FSA Official: Asia Should Have Competitive Edge in Blockchain Tech

A representative of Japan’s Financial Services Agency has argued Asia should emerge as a leader in blockchain technology.

AccessTimeIconMar 28, 2016 at 6:05 p.m. UTC
Updated Sep 11, 2021 at 12:11 p.m. UTC
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A representative of Japan’s Financial Services Agency (FSA) has indicated he believes Asia should emerge as a leader in blockchain technology.

The comments came as part of a keynote address at the OECD-ADBI Roundtable on Capital Markets and Financial Reform in Tokyo last week, where vice minister for international affairs Masamichi Kono addressed the subject.

There, Kono noted Asia's historical aptitude in leveraging emerging technologies before discussing blockchain tech.

Kono said:

"An area of strength for Asia may be in making the best use of technological innovations. Particularly for those ‘disruptive technologies’, including distributed ledger and blockchain technologies, Asia has a competitive edge, and should be in a position to be able to deploy those new tools in financing growth in the region in a more cost-effective yet safe manner."

Kono ended his remarks by noting that the FSA believes upholding confidence in its markets to be its top priority, but that it would support technologies that could enhance transparency and accountability as well as enable innovations in accounting and corporate governance.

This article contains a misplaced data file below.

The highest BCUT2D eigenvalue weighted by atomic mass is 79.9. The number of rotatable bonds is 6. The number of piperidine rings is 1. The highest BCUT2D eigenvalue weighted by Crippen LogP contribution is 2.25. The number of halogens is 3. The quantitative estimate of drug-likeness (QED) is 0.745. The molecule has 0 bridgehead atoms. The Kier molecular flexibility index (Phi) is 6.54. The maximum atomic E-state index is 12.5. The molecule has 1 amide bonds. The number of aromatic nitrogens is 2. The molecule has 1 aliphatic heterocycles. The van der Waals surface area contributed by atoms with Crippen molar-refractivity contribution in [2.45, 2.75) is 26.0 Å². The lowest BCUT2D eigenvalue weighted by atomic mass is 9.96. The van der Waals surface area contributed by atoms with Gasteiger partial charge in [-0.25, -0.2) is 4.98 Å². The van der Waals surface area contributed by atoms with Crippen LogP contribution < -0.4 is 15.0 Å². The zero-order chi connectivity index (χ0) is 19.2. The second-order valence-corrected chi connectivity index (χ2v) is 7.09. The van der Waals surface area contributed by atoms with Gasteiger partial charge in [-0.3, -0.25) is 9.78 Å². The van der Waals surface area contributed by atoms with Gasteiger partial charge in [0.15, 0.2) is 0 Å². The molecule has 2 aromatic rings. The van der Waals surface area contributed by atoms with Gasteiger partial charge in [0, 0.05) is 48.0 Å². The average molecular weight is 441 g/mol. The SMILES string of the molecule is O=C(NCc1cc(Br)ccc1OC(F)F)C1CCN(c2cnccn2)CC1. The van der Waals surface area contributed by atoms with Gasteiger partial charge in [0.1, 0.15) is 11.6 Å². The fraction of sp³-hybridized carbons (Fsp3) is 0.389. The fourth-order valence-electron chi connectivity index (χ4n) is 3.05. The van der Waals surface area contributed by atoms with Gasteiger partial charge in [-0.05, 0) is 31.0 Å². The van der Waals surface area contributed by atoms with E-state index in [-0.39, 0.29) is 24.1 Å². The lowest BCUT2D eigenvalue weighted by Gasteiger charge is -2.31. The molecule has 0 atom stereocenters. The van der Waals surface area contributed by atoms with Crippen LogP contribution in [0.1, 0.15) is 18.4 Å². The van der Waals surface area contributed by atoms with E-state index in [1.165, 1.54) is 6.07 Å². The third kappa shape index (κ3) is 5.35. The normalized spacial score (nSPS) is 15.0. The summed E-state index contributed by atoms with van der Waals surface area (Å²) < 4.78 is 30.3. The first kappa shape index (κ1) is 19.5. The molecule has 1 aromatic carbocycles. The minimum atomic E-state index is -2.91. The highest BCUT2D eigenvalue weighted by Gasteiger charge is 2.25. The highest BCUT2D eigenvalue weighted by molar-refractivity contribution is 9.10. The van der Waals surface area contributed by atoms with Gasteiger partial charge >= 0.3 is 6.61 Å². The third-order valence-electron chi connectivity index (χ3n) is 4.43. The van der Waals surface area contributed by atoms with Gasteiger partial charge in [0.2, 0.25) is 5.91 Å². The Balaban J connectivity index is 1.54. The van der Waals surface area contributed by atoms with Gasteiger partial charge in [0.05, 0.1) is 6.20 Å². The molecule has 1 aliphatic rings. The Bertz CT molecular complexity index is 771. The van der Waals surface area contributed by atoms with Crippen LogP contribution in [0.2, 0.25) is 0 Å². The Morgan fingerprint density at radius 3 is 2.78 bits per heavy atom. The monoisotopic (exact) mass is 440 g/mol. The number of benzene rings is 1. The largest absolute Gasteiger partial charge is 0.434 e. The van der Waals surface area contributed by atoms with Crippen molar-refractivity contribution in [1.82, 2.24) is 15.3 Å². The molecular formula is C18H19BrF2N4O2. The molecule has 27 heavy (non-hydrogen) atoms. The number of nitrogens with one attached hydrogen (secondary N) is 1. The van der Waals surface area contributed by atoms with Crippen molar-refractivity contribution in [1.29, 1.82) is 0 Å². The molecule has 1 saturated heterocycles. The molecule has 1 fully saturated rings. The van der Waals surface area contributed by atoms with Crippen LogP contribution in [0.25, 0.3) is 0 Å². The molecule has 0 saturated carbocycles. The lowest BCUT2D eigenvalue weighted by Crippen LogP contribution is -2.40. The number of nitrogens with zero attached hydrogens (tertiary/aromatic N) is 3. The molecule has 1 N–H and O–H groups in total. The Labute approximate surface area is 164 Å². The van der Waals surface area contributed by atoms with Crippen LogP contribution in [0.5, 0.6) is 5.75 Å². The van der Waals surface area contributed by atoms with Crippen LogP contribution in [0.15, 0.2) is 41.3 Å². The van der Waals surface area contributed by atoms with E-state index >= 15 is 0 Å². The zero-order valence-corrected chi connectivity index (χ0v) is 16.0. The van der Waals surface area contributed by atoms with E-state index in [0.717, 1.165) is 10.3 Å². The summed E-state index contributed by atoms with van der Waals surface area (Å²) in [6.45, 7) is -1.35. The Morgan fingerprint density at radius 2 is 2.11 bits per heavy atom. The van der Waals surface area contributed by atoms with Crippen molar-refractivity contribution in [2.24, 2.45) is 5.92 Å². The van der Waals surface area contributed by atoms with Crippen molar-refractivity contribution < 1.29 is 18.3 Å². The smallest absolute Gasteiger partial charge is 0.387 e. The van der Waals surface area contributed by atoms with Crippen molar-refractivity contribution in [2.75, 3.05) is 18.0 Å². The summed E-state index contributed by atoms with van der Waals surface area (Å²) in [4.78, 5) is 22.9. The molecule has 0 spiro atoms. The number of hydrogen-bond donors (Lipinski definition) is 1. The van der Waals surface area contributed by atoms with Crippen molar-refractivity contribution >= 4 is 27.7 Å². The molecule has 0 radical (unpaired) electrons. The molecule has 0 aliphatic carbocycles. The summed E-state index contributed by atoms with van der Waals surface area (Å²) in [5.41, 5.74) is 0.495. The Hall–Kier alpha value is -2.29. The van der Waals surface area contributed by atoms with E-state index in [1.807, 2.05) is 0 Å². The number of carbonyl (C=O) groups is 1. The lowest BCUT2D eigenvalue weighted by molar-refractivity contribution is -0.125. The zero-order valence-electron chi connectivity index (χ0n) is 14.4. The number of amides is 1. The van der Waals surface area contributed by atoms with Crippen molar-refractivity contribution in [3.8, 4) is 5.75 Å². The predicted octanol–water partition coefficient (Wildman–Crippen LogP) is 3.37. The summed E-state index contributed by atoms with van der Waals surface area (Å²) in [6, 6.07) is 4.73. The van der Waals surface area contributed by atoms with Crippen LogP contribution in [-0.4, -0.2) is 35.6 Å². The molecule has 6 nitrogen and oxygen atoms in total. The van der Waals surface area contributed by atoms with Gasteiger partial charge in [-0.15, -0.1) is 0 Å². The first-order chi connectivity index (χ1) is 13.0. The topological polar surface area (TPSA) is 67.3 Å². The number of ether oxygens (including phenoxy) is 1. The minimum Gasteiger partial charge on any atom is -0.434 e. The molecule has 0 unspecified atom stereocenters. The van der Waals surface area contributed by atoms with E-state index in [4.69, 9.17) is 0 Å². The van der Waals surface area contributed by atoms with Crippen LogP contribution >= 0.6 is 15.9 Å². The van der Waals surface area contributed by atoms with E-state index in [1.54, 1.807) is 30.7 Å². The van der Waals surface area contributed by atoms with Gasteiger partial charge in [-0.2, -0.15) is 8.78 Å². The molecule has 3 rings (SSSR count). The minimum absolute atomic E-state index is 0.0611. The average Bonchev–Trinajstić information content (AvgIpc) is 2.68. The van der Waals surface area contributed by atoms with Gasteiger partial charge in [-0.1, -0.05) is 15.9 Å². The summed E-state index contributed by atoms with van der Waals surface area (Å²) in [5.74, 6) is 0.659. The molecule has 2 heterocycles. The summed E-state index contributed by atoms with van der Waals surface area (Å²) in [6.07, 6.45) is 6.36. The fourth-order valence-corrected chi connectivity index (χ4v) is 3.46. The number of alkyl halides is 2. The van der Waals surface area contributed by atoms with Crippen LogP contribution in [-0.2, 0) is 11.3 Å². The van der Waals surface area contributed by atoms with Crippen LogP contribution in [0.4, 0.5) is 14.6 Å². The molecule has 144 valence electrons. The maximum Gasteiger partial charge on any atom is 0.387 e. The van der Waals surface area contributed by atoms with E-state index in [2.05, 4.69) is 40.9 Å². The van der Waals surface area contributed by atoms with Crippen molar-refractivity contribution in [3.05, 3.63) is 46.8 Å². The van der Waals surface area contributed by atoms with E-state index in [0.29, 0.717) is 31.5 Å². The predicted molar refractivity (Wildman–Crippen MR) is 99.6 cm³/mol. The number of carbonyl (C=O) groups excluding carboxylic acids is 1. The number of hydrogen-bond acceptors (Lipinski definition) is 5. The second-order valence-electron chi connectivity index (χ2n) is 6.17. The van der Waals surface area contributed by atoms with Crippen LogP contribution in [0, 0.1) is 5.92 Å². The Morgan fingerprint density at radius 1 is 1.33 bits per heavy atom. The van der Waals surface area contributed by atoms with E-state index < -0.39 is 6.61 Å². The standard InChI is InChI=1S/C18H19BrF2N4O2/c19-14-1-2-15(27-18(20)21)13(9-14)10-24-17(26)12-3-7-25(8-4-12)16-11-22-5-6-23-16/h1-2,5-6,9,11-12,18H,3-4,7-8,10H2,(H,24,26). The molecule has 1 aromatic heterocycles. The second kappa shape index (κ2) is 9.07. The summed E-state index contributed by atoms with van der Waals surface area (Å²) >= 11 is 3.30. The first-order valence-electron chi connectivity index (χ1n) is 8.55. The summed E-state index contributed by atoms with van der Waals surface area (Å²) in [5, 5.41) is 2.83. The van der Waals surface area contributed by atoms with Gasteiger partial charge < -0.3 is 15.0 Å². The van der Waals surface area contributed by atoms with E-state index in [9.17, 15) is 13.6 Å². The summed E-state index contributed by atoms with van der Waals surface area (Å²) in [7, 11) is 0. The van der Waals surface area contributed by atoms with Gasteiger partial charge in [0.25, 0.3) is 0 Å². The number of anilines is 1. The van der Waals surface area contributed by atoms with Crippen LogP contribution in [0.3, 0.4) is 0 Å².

The statements came as part of a wider discussion on how Asia’s financial system is changing following the 2008-2009 financial crisis, with Kono noting that the market is more broadly shifting away from an "overreliance on a limited number of banks".

Entitled "A New Strategy for Growth Finance in Asia", the speech also touched on topics including the need for new regional strategies for long-term investment and regulatory reform.

Focus on regulation

The statements are the latest that find Japan’s top financial regulator taking more of a leadership role in industry matters following a string of announcements that found it moving to bring bitcoin and digital currencies under existing legislative frameworks.

For example, the FSA recently submitted a proposed change for domestic financial regulations to Japan’s national legislature. The definition would effectively label bitcoin as a form of property, thus bringing exchanges under existing anti-money laundering (AML) and know-your-customer (KYC) rules.

Notably, deliberations on how best to regulate digital currency applications of blockchain technology have been ongoing in Japan for over a year.

Such conversation has been given heightened tension due to the fact that bitcoin’s once-largest exchange Mt Gox was based in Tokyo prior to its 2014 collapse.

Mt Fuji image via Shutterstock

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